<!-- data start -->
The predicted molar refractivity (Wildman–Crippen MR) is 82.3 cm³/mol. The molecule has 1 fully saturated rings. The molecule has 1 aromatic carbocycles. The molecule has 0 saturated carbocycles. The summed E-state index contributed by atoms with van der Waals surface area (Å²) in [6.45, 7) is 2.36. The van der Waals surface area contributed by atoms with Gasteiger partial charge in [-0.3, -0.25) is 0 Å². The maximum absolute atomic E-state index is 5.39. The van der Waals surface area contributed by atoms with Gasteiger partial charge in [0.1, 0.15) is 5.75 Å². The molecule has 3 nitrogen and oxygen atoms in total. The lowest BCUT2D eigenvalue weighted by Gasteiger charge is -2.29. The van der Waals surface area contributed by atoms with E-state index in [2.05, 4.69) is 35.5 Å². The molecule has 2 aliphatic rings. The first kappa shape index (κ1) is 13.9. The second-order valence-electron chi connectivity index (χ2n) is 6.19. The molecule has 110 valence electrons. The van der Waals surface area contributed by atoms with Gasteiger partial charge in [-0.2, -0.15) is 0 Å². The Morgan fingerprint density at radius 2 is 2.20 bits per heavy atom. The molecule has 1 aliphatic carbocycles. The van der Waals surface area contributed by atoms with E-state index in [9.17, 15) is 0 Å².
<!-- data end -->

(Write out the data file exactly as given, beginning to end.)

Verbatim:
The predicted molar refractivity (Wildman–Crippen MR) is 82.3 cm³/mol. The molecule has 1 fully saturated rings. The molecule has 1 aromatic carbocycles. The molecule has 0 saturated carbocycles. The summed E-state index contributed by atoms with van der Waals surface area (Å²) in [6.45, 7) is 2.36. The van der Waals surface area contributed by atoms with Gasteiger partial charge in [-0.3, -0.25) is 0 Å². The maximum absolute atomic E-state index is 5.39. The van der Waals surface area contributed by atoms with Gasteiger partial charge in [0.1, 0.15) is 5.75 Å². The molecule has 3 nitrogen and oxygen atoms in total. The lowest BCUT2D eigenvalue weighted by Gasteiger charge is -2.29. The van der Waals surface area contributed by atoms with E-state index in [2.05, 4.69) is 35.5 Å². The molecule has 2 aliphatic rings. The first kappa shape index (κ1) is 13.9. The second-order valence-electron chi connectivity index (χ2n) is 6.19. The molecule has 110 valence electrons. The van der Waals surface area contributed by atoms with Gasteiger partial charge in [-0.2, -0.15) is 0 Å². The Morgan fingerprint density at radius 2 is 2.20 bits per heavy atom. The molecule has 1 aliphatic carbocycles. The van der Waals surface area contributed by atoms with E-state index in [9.17, 15) is 0 Å².